Seventeen  Beatles tunes, most of which I will admit to never having even heard before, arranged singly or in medley, played to the highest musical standards.
So not only am I now awash in more of
Dave Liebman’s music, Dave’s got me listening to the Beatles, too, and enjoying it.
Emotional Intensity - Space – Solitariness are all very much present in
Dave’s interpretations of the Beatles music but the over-riding
impression that the music on the CD created in me was a reconnection with three
classic performances at the Village Vanguard by tenor saxophonists Sonny
Rollins, Joe Henderson and Joe Lovano, respectively.
Sonny with bassist Wilbur Ware and drummer Elvin Jones started off the live-sax-with-rhythm-section tradition in 1957 with A Night at The Vanguard, Joe Henderson followed with a1985 date at the legendary NYC Jazz club with bassist Ron Carter and drummer Al Foster and Joe Lovano’s stint took place ten years later in 1995 with Christian McBride on bass and Lewis Nash on drums.
Listed as one of his all-time favorite recordings,
Dave has said of A Night at The Vanguard: “Once again at the Village Vanguard, which obviously was a delight
for musicians to play in, along with Elvin Jones and Wilbur Ware, the sheer
power and creativity of probably the greatest all- around saxophonist who ever
played is astounding on this recording. And you can just feel the spontaneity
Sonny’s, Henderson’s and Lovano’s Vanguard albums are the epitome of musical dialogue because the music is so uncluttered and untrammeled that one can easily hear what is being “said.”
The bass lines can be heard clearly and pulsate like a heart beat, the clicking sound of the ride cymbal with its shimmering rivets creates waves of harmonic overtones while the tenor saxophone – the instrument with a sonority that is closest to the human voice – sings out, uninterruptedly with a clarity akin to that of an operatic diva.
There’s no place to go; no place to hide in the music. Each player is a solitary sound in a clearly defined space and the emotional intensity generated by such a setting is like nothing you ever heard before.
These initial impressions are in no way intended to diminish the importance of John Ruocco to the music on LIEB PLAYS THE BEATLES.
If anything, John’s presence on tenor saxophone, clarinet and bass clarinet as the “other voice” on some of the tracks just adds to the music’s intimacy. He is a sensitive and understated player who contributes greatly to the overall texture of the music.
In arranging the music for this album, David has pared down things to allow for the space necessary for deeper things to develop in the music. His solos are explorations into the architectural possibilities of the music: at times cantilevered with phrases that trail off and hang in the air while he ducks back under them, grabs them and takes them in a new direction.
Sometimes he builds his solos vertically like a harmonically shaped skyscraper that is reminiscent of the work of tenor saxophonist Coleman Hawkins and the sheets of sound approach of John Coltrane
Other times, he seems to horizontally box ideas together with a languid flow of melodic inspiration and a full-bodied sound that brings to mind that ballad styling of tenor saxophonists Dexter Gordon and Sonny Rollins.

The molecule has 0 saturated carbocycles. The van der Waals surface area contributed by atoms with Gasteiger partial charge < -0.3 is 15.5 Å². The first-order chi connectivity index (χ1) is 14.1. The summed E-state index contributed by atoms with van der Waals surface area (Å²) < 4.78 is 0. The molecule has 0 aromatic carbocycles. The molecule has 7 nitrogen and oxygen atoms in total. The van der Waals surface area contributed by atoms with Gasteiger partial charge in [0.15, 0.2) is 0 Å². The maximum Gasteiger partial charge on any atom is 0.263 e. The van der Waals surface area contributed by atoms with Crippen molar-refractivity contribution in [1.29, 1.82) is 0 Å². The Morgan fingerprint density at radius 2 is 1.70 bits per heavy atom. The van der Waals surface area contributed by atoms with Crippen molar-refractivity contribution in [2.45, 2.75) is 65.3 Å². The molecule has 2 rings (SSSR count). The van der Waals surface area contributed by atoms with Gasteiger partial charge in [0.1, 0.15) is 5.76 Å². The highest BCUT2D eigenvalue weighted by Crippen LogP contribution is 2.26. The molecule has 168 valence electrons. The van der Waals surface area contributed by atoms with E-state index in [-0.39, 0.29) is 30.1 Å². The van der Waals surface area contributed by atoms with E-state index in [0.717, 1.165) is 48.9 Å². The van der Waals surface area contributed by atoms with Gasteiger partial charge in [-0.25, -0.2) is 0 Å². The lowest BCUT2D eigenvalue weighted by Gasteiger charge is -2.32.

However, Lieb shapes the space, it is always full of emotional intensity; he really puts himself into the music. You can’t wait to hear the next track and where this musical adventure will lead.
Adding immensely to the structure and shape of the music on are bassist Marius Beets [pronounced “Bates”] and drummer Eric Ineke [the “e” at the end of Eric’s family name is pronounced with a hard sound – “ah”].
Marius and Eric have evolved into one of the best straight-ahead Jazz rhythmic sections in all of Jazz and both bring fire and finesse to the music.
Marius’ bass sound is big and broad which gives just the right bottom to the music. His choice of notes frames the chords so well and his time is impeccable.
Eric and Marius together form what bassist Chuck Israel has described as “a marriage between the bass line and the cymbal beat.” Whatever the tempo, they just lock in beautifully and create a vibrant and buoyant feel to the time.
Eric doesn’t overplay, stays out of the way when that’s call for in the music, and boots things along when necessary.
LIEB PLAYS THE BEATLES is a brilliantly conceived and expertly played recording. It’s so nice to know that Jazz of this caliber is still being created today.
Our thanks to Eric for hipping us to it.
More about the music and how
Dave approached it are contained in the
following insert notes to the CD which he wrote [I have modified the
paragraphing]. They are also available on Lieb’s website along with order
information for the new LIEB PLAYS THE
BEATLES which you can locate at www.daveliebman.com.
LIEB PLAYS THE BEATLES
FEATURING DAVID LIEBMAN, ERIC INEKE, MARIUS BEETS
AND SPECIAL GUEST JOHN RUOCCO
“After doing several recordings over the past few years with this trio playing what I call "repertoire" material, (something I have done numerous times over the decades), I want to take the opportunity to explain the process which is quite different than when I record my original compositions. "Repertoire" for me represents what the body of music commonly referred to as "standards" in two categories: songs written for Broadway,